John McClane travels to Russia to help out his seemingly wayward son, Jack, only to discover that Jack is a CIA operative working undercover, causing the father and son to team up against underworld forces.
A veteran cop, Murtaugh, is partnered with a young suicidal cop, Riggs. Both having one thing in common; hating working in pairs. Now they must learn to work with one another to stop a gang of drug smugglers.
When someone hacks into the computers at the FBI's Cyber Crime Division; the Director decides to round up all the hackers who could have done this. When he's told that because it's the 4th of July most of their agents are not around so they might have trouble getting people to get the hackers. So he instructs them to get local PD'S to take care of it. And one of the cops they ask is John McClane who is tasked with bringing a hacker named Farrell to the FBI. But as soon as he gets there someone starts shooting at them. McClane manages to get them out but they're still being pursued. And it's just when McClane arrives in Washington that the whole system breaks down and chaos ensues. Written by
The screen to the far left of all of Warlock's hacking screens has the auction website eBay open with a Boba Fett action figure being watched, despite the fact that the power had already been cut off by that time in the screenplay. See more »
When John enters the cooling tunnel, a brief shot of the bad guy shows that the writing on the pipe behind is reversed, as a mirror image. See more »
As a generic action flick it passes, as the Die Hard 4 it fails
The Die Hard dynasty is the definition of the heroic anti-hero. John McClane is a hero by accident. He is forced to be a hero, not because he is inclined to be one.
This is why I, and others, distinguish between Die Har 1&3 and Die Hard 2. And without telling to much, I now put number 4 in the series in the latter category.
I'll tell you why.... John McTiernan had the right take on it, and you see it in both the 1 and 3. He doesn't treat John McClane as a hero, he treats him as an ordinary guy, albeit a bad-ass type of ordinary guy. This is what makes Die Hard ultra cool. - Bruce Willis kicking ass and cracking jokes. If you hit him he falls over, bleeds, but gets up again, retaliates ending in fatality, and a snide remark.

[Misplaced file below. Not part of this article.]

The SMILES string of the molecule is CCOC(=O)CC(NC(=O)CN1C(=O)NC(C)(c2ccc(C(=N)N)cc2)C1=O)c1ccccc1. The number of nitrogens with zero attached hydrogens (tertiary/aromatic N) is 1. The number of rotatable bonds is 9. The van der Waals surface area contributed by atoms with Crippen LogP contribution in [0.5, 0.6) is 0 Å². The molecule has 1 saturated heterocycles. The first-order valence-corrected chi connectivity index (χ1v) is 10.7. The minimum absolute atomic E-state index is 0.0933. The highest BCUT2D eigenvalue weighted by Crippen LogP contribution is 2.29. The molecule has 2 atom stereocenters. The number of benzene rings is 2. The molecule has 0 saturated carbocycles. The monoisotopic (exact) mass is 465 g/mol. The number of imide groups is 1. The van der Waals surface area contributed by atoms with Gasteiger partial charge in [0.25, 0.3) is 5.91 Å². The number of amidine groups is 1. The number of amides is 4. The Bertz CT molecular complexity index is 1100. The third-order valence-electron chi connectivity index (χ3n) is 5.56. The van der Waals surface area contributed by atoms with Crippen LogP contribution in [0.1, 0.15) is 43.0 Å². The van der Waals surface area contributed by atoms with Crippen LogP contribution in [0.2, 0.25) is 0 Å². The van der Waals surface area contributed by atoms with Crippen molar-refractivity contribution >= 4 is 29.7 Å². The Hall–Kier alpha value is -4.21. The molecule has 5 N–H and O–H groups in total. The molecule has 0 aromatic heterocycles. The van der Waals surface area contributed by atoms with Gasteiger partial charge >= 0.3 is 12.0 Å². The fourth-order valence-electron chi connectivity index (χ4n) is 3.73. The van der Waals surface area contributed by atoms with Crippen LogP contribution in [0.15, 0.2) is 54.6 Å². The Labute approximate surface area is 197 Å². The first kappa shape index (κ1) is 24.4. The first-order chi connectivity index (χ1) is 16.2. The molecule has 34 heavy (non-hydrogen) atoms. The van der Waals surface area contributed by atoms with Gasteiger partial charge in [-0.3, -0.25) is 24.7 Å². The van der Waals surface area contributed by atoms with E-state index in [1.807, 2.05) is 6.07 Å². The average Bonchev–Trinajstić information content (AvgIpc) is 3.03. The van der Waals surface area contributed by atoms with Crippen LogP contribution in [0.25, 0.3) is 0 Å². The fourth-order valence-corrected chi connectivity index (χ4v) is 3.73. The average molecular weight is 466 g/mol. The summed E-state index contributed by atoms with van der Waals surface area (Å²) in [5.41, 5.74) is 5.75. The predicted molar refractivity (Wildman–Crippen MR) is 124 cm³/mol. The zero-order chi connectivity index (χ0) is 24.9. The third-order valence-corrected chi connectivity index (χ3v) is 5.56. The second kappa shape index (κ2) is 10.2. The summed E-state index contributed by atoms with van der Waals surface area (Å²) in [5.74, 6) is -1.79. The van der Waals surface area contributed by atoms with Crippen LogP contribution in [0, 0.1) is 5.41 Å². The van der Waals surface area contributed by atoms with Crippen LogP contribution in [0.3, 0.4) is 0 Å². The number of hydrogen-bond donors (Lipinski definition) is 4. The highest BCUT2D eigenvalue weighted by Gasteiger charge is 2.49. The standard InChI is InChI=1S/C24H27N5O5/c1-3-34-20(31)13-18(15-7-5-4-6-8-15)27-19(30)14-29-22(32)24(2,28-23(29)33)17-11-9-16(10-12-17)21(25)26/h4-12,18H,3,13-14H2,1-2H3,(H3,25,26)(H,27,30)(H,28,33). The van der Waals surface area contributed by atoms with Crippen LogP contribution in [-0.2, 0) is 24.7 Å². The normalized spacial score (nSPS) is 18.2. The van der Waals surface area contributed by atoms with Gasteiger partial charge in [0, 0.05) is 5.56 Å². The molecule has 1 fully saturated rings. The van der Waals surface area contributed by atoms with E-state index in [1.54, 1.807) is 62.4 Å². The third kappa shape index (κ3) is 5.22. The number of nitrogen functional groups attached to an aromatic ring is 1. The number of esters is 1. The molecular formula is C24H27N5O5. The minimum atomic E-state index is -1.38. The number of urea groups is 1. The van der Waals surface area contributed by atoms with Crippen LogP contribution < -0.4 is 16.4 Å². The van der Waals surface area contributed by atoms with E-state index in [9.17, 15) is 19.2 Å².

Number 2 made him too much of a generic hero, and Live Free or Die Hard aka Die Hard 4.0 has a bit of the same problem. John McTiernan made a balanced gourmet (action)meal, in the proper serving size. 4.0 struggles with the same as you do, when you try to recreate the meal you just had. You liked it, so you make a double portion, and because you liked certain elements, you add extra of that. And the result of that is always the same, it's OK, but not as good as you had, because it's out of proportion and after gorging on it, you suddenly feel you've had too much, spoiling it all a bit.
Although John McClane in 4.0, is very vocally underlined as not being the heroes hero. The rest of the movie portrays him as such. Everything is a little bit extra, and little big bigger, and a bit more explosive. Sometimes you wonder if the director was thinking, "and then here it would be nice with another explosion, maybe John bleeding a bit more".
Live Free or Die Hard goes a long way with the template and the pedigree, but because of it's eager to give a little bit more of everything, it stops short of giving the same cool feel as the John McTiernans.
As an action flick though, it's exciting and keeps you entertained most of the time. It does get a little long towards the end, and some of the mushy elements, gets well... a little too mushy
All in all, it's worth seeing, and you should take a hide during the summer to do just that. Because Bruce Willis is good company. Even if you do miss the John McClane of the past millennium.
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